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Systolic blood pressure control after participation in a hypertension intervention study.

Welch LK, Olson KL, Snow KE, Pointer L, Lambert-Kerzner A, Havranek EP, Magid DJ, Ho PM. Systolic blood pressure control after participation in a hypertension intervention study. The American journal of managed care. 2012 Jan 18; 17(7):473-8.

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Abstract:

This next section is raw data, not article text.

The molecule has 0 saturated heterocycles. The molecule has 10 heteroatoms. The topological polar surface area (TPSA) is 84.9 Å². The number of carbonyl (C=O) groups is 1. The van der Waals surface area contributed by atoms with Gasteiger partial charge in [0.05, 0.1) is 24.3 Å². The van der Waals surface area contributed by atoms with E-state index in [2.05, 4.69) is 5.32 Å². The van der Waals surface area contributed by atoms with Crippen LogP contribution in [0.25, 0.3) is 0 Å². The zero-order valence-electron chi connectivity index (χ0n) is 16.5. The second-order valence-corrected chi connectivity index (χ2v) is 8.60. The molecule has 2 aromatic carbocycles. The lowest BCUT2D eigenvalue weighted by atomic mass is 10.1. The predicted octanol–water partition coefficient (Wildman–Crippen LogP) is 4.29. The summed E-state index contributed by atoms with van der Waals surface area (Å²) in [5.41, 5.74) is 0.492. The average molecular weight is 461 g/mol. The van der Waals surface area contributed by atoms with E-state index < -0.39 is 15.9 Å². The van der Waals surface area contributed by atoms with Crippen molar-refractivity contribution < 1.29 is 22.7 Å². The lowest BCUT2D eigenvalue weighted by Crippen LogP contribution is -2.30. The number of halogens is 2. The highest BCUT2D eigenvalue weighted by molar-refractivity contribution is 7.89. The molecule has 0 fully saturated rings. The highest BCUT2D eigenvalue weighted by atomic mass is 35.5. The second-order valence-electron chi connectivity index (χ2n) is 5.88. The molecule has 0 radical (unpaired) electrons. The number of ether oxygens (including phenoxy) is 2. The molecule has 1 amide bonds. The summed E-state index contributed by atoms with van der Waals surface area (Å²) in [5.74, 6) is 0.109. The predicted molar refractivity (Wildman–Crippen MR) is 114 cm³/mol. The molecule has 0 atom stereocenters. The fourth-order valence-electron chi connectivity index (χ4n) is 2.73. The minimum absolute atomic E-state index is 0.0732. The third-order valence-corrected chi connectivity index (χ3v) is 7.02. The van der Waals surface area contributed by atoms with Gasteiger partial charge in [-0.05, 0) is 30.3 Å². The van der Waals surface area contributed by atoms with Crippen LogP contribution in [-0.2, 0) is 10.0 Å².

OBJECTIVE: To evaluate whether systolic blood pressure (SBP) control is maintained following participation in a multimodal hypertension intervention. STUDY DESIGN: This was a retrospective cohort of patients completing the Improving Blood Pressure in Colorado study, a randomized trial comparing a multimodal intervention with usual care for patients who had uncontrolled hypertension. Chart review assessed the first SBP measurement recorded as part of routine care after the study ended. Among patients who had controlled SBP at the final study visit, the proportions who had uncontrolled SBP during follow-up were compared for the intervention and usual care (UC) groups. Kaplan-Meier estimates assessed time to uncontrolled SBP by treatment arm. RESULTS: Of 283 patients completing the Improving Blood Pressure in Colorado study, 51.5% in the intervention and 46.9% in the UC group had controlled SBP at the final study visit. Of patients with controlled SBP, 37.0% and 46.4% of patients in the intervention and UC groups, respectively, had uncontrolled SBP at their initial measurement during follow-up (P = .32). There was no difference in median time to uncontrolled SBP (126 vs 114 days for the intervention and UC groups, respectively; P = .47). CONCLUSIONS: SBP control was not maintained in a significant proportion of patients in both groups following hypertension study participation. These findings suggest the need for interventions to focus on longer-term BP control in contrast to the short duration of most hypertension intervention trials.





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